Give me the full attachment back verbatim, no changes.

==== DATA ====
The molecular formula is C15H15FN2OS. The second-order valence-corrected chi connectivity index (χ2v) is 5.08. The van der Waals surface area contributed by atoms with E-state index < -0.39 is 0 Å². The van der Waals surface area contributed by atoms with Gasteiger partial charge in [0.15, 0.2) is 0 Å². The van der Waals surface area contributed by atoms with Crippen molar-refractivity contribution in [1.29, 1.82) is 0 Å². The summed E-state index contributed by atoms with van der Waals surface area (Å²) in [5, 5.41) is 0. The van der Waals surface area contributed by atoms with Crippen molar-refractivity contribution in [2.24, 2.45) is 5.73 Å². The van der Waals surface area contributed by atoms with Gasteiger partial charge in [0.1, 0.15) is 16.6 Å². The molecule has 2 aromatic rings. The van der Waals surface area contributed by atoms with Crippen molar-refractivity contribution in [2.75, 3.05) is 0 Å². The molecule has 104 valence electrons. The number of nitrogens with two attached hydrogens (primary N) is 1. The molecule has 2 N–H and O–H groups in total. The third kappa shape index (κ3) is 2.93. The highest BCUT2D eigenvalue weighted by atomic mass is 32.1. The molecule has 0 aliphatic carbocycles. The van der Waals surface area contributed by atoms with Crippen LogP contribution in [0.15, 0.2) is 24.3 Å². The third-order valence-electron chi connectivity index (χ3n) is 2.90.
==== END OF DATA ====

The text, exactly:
The molecular formula is C15H15FN2OS. The second-order valence-corrected chi connectivity index (χ2v) is 5.08. The van der Waals surface area contributed by atoms with E-state index < -0.39 is 0 Å². The van der Waals surface area contributed by atoms with Gasteiger partial charge in [0.15, 0.2) is 0 Å². The van der Waals surface area contributed by atoms with Crippen molar-refractivity contribution in [1.29, 1.82) is 0 Å². The summed E-state index contributed by atoms with van der Waals surface area (Å²) in [5, 5.41) is 0. The van der Waals surface area contributed by atoms with Crippen molar-refractivity contribution in [2.24, 2.45) is 5.73 Å². The van der Waals surface area contributed by atoms with Gasteiger partial charge in [0.1, 0.15) is 16.6 Å². The molecule has 2 aromatic rings. The van der Waals surface area contributed by atoms with Crippen molar-refractivity contribution in [2.75, 3.05) is 0 Å². The molecule has 104 valence electrons. The number of nitrogens with two attached hydrogens (primary N) is 1. The molecule has 2 N–H and O–H groups in total. The third kappa shape index (κ3) is 2.93. The highest BCUT2D eigenvalue weighted by atomic mass is 32.1. The molecule has 0 aliphatic carbocycles. The van der Waals surface area contributed by atoms with Crippen LogP contribution in [0.15, 0.2) is 24.3 Å². The third-order valence-electron chi connectivity index (χ3n) is 2.90.